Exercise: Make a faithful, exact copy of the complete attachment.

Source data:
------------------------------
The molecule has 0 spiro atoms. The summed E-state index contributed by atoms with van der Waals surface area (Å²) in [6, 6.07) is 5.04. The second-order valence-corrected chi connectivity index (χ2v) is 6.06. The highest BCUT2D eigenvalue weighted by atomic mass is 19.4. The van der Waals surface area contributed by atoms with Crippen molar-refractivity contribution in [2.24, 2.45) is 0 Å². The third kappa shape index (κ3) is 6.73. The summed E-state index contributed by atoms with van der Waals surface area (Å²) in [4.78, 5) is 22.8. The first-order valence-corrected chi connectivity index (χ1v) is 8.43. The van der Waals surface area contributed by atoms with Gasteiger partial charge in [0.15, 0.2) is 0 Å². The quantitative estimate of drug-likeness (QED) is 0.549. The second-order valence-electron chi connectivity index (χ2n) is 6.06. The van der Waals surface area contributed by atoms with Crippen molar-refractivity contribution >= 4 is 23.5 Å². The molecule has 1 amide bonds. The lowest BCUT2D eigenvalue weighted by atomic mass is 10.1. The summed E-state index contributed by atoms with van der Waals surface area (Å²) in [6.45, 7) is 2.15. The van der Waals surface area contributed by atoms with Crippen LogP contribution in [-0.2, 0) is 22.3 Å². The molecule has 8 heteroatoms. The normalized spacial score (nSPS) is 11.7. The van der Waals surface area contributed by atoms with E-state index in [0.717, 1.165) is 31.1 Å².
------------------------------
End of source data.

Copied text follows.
The molecule has 0 spiro atoms. The summed E-state index contributed by atoms with van der Waals surface area (Å²) in [6, 6.07) is 5.04. The second-order valence-corrected chi connectivity index (χ2v) is 6.06. The highest BCUT2D eigenvalue weighted by atomic mass is 19.4. The van der Waals surface area contributed by atoms with Crippen molar-refractivity contribution in [2.24, 2.45) is 0 Å². The third kappa shape index (κ3) is 6.73. The summed E-state index contributed by atoms with van der Waals surface area (Å²) in [4.78, 5) is 22.8. The first-order valence-corrected chi connectivity index (χ1v) is 8.43. The van der Waals surface area contributed by atoms with Gasteiger partial charge in [0.15, 0.2) is 0 Å². The quantitative estimate of drug-likeness (QED) is 0.549. The second-order valence-electron chi connectivity index (χ2n) is 6.06. The van der Waals surface area contributed by atoms with Crippen molar-refractivity contribution >= 4 is 23.5 Å². The molecule has 1 amide bonds. The lowest BCUT2D eigenvalue weighted by atomic mass is 10.1. The summed E-state index contributed by atoms with van der Waals surface area (Å²) in [6.45, 7) is 2.15. The van der Waals surface area contributed by atoms with Crippen LogP contribution in [-0.2, 0) is 22.3 Å². The molecule has 8 heteroatoms. The normalized spacial score (nSPS) is 11.7. The van der Waals surface area contributed by atoms with E-state index in [0.717, 1.165) is 31.1 Å².